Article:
One of the most intriguing things about probability is its slippery, protean nature. Its very definition seems to change according to what we’re asking of it. Sometimes it seems simple enough. If we want to know the chances of throwing a six, it seems fine to think of probabilities in terms of frequencies – that is, the number of times we’ll get the outcome we want, divided by the total number of opportunities it has to occur. For a die, as each number takes up one of six faces, it seems reasonable to talk about the probability as being the long-term frequency of getting the number we want, which is 1 in 6. But what does it mean to talk about the chances of a horse winning a race? We can’t run the race a million times and see how many times the horse wins. And what do weather forecasters mean when they say there’s a 60 per cent chance of rain tomorrow? Surely it’ll either rain or it won’t? Or are the forecasters trying to convey their confidence in their forecast? (As it happens, it’s neither – see box on previous page.)
    Mathematicians aren’t comfortable with such vagueness – as they showed when they started taking a serious interest in the workings of chance around 350 years ago. Pinning down the concept of probability was on their to-do list. Yet the first person to make serious progress with the problem found himself rewarded with the first glimpse of the dirty secret about probability that dogs its application to this day.
    Born in Basle, Switzerland, in 1655, Jacob Bernoulli was the eldest of the most celebrated mathematical family in history. Over the course of three generations, the family produced eight brilliant mathematicians who together helped lay the foundations of applied mathematics and physics. Jacob began reading up on the newly emerging theory of chance in his twenties, and was entranced by its potential applications to everything from gambling to predicting life expectancy. But he recognised that there were some big gaps in the theory that needed plugging – not least surrounding the precise meaning of probability.2
    Around a century earlier, an Italian mathematician named Girolamo Cardano had shown the convenience of describing chance events in terms of their relative frequency. Bernoulli decided to do what mathematicians do, and see whether he could make this definition rigorous. He quickly realised, however, that this seemingly arcane task created a huge practical challenge. Clearly, if we’re trying to establish the probability of some event, the more data we have, the more reliable our estimate will be. But just how much data do we need before we can say that we ‘know’ what the probability is? Indeed, is that even a meaningful question to ask? Could it be that probability is something we can never know exactly?
    Despite being one of the most able mathematicians of his age, it took Bernoulli 20 years to answer these questions. He confirmed Cardano’s instinct that relative frequencies are what matter when making sense of chance events like coin-tosses. That is, he’d succeeded in pinning down the true identity of the ‘it’ in statements like ‘It all evens out in the long run’. As such, Bernoulli had identified and proved the correct version of the Law of Averages, which focuses on relative frequencies rather than individual events.
    But that wasn’t all. Bernoulli also confirmed the ‘obvious’ fact that when it comes to pinning down probabilities, more data are better. Specifically, he showed that as data accumulate, the risk of the measured frequencies being wildly different from the true probability gets ever smaller (if you find this less than compelling, congratulations: you’ve spotted why mathematicians call Bernoulli’s theorem the Weak Law of Large Numbers; the more impressive ‘strong’ version was only proved around a century ago).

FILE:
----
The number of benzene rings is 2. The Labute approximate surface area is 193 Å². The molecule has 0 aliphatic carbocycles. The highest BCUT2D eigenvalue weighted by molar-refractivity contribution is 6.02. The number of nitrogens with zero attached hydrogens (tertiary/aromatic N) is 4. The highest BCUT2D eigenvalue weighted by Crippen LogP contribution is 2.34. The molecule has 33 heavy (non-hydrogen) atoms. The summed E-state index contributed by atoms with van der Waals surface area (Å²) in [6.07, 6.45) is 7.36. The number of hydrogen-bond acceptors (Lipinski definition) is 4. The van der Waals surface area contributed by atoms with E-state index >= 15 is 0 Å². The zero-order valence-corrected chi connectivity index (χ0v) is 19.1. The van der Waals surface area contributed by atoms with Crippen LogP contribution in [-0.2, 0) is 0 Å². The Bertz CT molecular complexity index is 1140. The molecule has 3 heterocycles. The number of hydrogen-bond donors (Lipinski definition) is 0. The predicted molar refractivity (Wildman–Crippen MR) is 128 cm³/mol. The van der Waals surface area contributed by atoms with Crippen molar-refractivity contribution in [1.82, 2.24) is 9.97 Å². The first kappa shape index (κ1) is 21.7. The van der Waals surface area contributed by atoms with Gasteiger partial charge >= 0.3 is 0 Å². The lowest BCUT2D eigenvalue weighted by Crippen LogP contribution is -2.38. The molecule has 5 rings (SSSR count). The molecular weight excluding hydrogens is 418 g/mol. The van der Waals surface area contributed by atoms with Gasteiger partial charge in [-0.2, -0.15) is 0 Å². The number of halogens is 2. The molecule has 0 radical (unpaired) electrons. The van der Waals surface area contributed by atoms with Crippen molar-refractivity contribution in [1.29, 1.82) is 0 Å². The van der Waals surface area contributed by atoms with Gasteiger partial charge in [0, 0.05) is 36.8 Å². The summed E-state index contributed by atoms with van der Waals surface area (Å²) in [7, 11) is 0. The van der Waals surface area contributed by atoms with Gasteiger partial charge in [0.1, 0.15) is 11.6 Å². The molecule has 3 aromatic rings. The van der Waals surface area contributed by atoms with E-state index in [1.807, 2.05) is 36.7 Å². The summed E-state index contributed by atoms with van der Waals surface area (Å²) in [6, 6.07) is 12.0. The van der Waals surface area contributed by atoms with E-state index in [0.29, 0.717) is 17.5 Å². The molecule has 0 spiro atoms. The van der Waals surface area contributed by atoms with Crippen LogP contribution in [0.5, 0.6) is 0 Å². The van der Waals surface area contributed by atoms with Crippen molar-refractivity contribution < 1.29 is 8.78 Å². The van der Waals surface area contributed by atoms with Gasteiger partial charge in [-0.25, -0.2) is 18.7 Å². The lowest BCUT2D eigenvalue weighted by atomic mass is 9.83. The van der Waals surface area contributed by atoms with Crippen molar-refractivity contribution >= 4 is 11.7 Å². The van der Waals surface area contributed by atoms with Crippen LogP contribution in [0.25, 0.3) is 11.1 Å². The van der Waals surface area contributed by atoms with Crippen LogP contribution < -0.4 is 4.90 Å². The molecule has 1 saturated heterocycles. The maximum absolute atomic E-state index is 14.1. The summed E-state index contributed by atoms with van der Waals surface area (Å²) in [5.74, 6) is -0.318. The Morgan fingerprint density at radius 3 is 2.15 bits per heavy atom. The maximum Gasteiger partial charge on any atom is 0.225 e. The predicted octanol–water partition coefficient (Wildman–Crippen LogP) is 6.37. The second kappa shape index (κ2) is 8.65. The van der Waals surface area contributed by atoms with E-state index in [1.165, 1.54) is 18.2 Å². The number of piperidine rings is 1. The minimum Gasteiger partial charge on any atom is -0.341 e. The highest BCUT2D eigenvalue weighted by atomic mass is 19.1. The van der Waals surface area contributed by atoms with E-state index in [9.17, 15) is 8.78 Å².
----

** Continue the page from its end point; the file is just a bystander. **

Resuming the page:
In a sense, Bernoulli’s theorem is a rare confirmation of a common-sense intuition concerning chance events. As he himself rather bluntly put it, ‘even the most foolish person’ knows that the more data, the better. But dig a little deeper, and the theorem reveals a typically subtle twist about chance: we can’t ever ‘know’ the true probability with utter certainty. The best we can do is collect so much data that we cut the risk of being wildly wrong to some acceptable level.
    Proving all this was a monumental achievement – as Bernoulli himself realised, calling his proof the theorema aureum: ‘Golden Theorem’. He was laying the foundations of both probability and statistics, allowing raw data subject to random effects to be turned into reliable insights.
    With his mathematician’s predilection for proof satisfied, Bernoulli began collecting his thoughts for his magnum opus, the Ars Conjectandi – the Art of Conjecturing. Keen to show the practical power of his theorem, he set about applying his theorem to real-life problems. It was then that his theorema started to lose some of its lustre.
    Bernoulli’s theorem showed that probabilities can be pinned down to any level of reliability – given enough data. So the obvious question was: how much data was ‘enough’? For example, if we want to know the probability that someone over a certain age will die within a year, how big a database do we need to get an answer that we can be sure is, say, 99 per cent reliable? To keep things clear, Bernoulli used his theorem to tackle a very simple question. Imagine a huge jar containing a random mix of black and white stones. Suppose we’re told that the jar contains 2,000 black stones and 3,000 white ones. The probability that we’ll pick out a white stone is thus 3,000 out of a total of 5,000, or 60 per cent. But what if we don’t know the proportions – and thus the probability of picking out a white stone? How many stones would we need to extract in order to be confident of being pretty close to the true probability?